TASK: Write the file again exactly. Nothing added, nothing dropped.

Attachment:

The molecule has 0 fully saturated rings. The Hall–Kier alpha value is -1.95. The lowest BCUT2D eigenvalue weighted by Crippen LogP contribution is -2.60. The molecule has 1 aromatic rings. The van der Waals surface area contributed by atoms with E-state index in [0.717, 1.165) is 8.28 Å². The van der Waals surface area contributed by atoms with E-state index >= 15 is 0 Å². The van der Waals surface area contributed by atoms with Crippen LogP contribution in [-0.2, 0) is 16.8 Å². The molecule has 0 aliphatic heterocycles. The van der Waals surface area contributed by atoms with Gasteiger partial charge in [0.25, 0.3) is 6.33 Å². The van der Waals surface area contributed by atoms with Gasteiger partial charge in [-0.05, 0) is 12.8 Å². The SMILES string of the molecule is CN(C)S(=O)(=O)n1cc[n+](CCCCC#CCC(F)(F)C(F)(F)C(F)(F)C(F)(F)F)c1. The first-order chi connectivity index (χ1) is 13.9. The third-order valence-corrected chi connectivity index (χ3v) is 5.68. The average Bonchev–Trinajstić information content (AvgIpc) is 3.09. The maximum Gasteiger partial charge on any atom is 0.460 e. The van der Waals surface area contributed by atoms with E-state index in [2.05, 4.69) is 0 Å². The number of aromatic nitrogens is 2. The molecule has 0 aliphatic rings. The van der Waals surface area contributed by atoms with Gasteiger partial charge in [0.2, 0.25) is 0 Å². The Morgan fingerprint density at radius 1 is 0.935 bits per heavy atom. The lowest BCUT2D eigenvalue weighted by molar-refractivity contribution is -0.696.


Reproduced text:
The molecule has 0 fully saturated rings. The Hall–Kier alpha value is -1.95. The lowest BCUT2D eigenvalue weighted by Crippen LogP contribution is -2.60. The molecule has 1 aromatic rings. The van der Waals surface area contributed by atoms with E-state index in [0.717, 1.165) is 8.28 Å². The van der Waals surface area contributed by atoms with E-state index >= 15 is 0 Å². The van der Waals surface area contributed by atoms with Crippen LogP contribution in [-0.2, 0) is 16.8 Å². The molecule has 0 aliphatic heterocycles. The van der Waals surface area contributed by atoms with Gasteiger partial charge in [0.25, 0.3) is 6.33 Å². The van der Waals surface area contributed by atoms with Gasteiger partial charge in [-0.05, 0) is 12.8 Å². The SMILES string of the molecule is CN(C)S(=O)(=O)n1cc[n+](CCCCC#CCC(F)(F)C(F)(F)C(F)(F)C(F)(F)F)c1. The first-order chi connectivity index (χ1) is 13.9. The third-order valence-corrected chi connectivity index (χ3v) is 5.68. The average Bonchev–Trinajstić information content (AvgIpc) is 3.09. The maximum Gasteiger partial charge on any atom is 0.460 e. The van der Waals surface area contributed by atoms with E-state index in [2.05, 4.69) is 0 Å². The number of aromatic nitrogens is 2. The molecule has 0 aliphatic rings. The van der Waals surface area contributed by atoms with Gasteiger partial charge in [0.2, 0.25) is 0 Å². The Morgan fingerprint density at radius 1 is 0.935 bits per heavy atom. The lowest BCUT2D eigenvalue weighted by molar-refractivity contribution is -0.696.